the budgetary problems was further weakened by a string of factors,
including the president’s ill health, repeated government
reshuffles, an increasingly hostile stand-off between the president
and the communist-dominated Duma, and a serious weakening of the
federal government’s enforcement power, especially with major
industrial and energy-sector taxpayers and regional governments.
In 1998 the Asian financial crisis resulted in the collapse of fuel and
energy prices and slashed Russia’s revenues from the oil and natural
gas exports. In August 1998 the rouble collapsed, ruining millions
of people including those who worked in the most promising sectors
of the “new” economy, such as the financial and services sectors,
the advertising business and the like.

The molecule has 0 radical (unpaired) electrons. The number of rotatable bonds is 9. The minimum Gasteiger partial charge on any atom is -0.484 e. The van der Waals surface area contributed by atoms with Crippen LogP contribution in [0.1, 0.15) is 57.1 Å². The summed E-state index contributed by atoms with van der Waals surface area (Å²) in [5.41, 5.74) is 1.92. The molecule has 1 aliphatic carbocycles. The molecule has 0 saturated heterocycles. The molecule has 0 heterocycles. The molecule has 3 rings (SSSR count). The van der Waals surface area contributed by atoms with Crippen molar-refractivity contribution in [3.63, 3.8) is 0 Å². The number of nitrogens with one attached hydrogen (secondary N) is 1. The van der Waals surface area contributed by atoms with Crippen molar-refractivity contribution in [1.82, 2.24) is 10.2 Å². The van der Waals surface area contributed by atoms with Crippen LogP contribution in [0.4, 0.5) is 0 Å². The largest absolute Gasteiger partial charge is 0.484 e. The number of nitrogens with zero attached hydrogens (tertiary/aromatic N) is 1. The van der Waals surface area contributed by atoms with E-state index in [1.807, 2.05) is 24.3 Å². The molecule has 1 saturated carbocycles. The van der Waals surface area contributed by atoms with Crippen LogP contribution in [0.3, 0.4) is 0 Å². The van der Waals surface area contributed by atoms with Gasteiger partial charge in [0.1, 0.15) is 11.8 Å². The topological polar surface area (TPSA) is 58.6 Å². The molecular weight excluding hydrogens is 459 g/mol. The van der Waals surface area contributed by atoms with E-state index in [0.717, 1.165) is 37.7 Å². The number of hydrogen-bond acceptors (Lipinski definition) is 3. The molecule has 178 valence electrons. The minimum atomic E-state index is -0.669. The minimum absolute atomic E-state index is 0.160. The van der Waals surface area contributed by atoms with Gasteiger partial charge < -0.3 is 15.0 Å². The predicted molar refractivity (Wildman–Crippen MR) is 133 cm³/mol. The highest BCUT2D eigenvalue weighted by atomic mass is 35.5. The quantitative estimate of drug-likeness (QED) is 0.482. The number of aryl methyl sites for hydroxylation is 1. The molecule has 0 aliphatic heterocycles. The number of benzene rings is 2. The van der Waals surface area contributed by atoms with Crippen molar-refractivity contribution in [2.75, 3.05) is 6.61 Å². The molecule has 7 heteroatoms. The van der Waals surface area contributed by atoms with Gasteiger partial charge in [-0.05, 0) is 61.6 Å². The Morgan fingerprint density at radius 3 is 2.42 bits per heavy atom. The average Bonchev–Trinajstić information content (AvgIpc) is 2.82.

The Russian banking system that had come to depend on buying and
selling the highly profitable GKOs found itself in the grip of a
severe crisis as the GKO pyramid collapsed. Russia
default on its debts, the Russian
commercial banks went broke,
rouble was devalued three-fold.
following the crisis were quite chaotic, bringing forth gloomy
predictions of an end to Russia’s great experiment with market
economics. As in the aftermath of other financial crises around the
world, economic output declined, the prices of goods, including
those of basic commodities, increased sharply, and many millions of
families, vulnerable to these changes, fell back into poverty.
crisis of August 1998 and his deteriorating health made Yeltsin
distance himself from control over socioeconomic policies. He
concentrated on overseeing the so-called power ministries (such as
Defense, Interior; and the Federal Security Service) and on key
international policy issues.